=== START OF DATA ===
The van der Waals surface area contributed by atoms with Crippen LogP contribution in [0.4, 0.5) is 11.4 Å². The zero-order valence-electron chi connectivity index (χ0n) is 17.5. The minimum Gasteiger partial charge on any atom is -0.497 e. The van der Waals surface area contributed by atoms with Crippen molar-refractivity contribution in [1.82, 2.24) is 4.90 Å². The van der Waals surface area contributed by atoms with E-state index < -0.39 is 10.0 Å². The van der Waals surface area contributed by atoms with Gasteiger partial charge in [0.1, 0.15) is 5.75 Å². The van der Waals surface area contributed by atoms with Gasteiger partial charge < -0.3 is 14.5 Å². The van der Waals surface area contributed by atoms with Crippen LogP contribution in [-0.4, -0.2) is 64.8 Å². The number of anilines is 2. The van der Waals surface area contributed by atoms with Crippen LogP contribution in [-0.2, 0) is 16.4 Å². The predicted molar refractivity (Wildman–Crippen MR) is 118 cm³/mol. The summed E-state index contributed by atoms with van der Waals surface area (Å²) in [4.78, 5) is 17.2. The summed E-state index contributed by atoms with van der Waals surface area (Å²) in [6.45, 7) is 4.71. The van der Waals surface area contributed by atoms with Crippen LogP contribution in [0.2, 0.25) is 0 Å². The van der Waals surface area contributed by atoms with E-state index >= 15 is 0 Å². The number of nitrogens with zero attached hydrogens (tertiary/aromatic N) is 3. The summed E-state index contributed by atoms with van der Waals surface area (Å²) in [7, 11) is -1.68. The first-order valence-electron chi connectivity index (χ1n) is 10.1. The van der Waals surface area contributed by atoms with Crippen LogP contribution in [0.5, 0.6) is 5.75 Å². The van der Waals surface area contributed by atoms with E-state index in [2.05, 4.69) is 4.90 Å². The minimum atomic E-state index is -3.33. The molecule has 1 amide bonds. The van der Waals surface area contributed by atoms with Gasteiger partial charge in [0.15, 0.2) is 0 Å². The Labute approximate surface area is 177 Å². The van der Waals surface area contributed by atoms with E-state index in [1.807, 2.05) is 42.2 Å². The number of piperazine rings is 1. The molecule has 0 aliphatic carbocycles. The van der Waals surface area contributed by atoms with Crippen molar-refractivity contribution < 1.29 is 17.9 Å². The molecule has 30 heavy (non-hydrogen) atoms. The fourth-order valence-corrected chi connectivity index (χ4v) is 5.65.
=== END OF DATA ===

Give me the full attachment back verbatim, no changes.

The van der Waals surface area contributed by atoms with Crippen LogP contribution in [0.4, 0.5) is 11.4 Å². The zero-order valence-electron chi connectivity index (χ0n) is 17.5. The minimum Gasteiger partial charge on any atom is -0.497 e. The van der Waals surface area contributed by atoms with Crippen molar-refractivity contribution in [1.82, 2.24) is 4.90 Å². The van der Waals surface area contributed by atoms with E-state index < -0.39 is 10.0 Å². The van der Waals surface area contributed by atoms with Gasteiger partial charge in [0.1, 0.15) is 5.75 Å². The van der Waals surface area contributed by atoms with Gasteiger partial charge < -0.3 is 14.5 Å². The van der Waals surface area contributed by atoms with Crippen LogP contribution in [-0.4, -0.2) is 64.8 Å². The number of anilines is 2. The van der Waals surface area contributed by atoms with Crippen LogP contribution in [-0.2, 0) is 16.4 Å². The predicted molar refractivity (Wildman–Crippen MR) is 118 cm³/mol. The summed E-state index contributed by atoms with van der Waals surface area (Å²) in [4.78, 5) is 17.2. The summed E-state index contributed by atoms with van der Waals surface area (Å²) in [6.45, 7) is 4.71. The van der Waals surface area contributed by atoms with Crippen LogP contribution in [0.2, 0.25) is 0 Å². The van der Waals surface area contributed by atoms with E-state index >= 15 is 0 Å². The number of nitrogens with zero attached hydrogens (tertiary/aromatic N) is 3. The summed E-state index contributed by atoms with van der Waals surface area (Å²) in [7, 11) is -1.68. The first-order valence-electron chi connectivity index (χ1n) is 10.1. The van der Waals surface area contributed by atoms with Crippen LogP contribution in [0.5, 0.6) is 5.75 Å². The van der Waals surface area contributed by atoms with E-state index in [2.05, 4.69) is 4.90 Å². The minimum atomic E-state index is -3.33. The molecule has 1 amide bonds. The van der Waals surface area contributed by atoms with Gasteiger partial charge in [0.15, 0.2) is 0 Å². The Labute approximate surface area is 177 Å². The van der Waals surface area contributed by atoms with E-state index in [1.807, 2.05) is 42.2 Å². The number of piperazine rings is 1. The molecule has 0 aliphatic carbocycles. The van der Waals surface area contributed by atoms with Crippen molar-refractivity contribution < 1.29 is 17.9 Å². The molecule has 30 heavy (non-hydrogen) atoms. The fourth-order valence-corrected chi connectivity index (χ4v) is 5.65.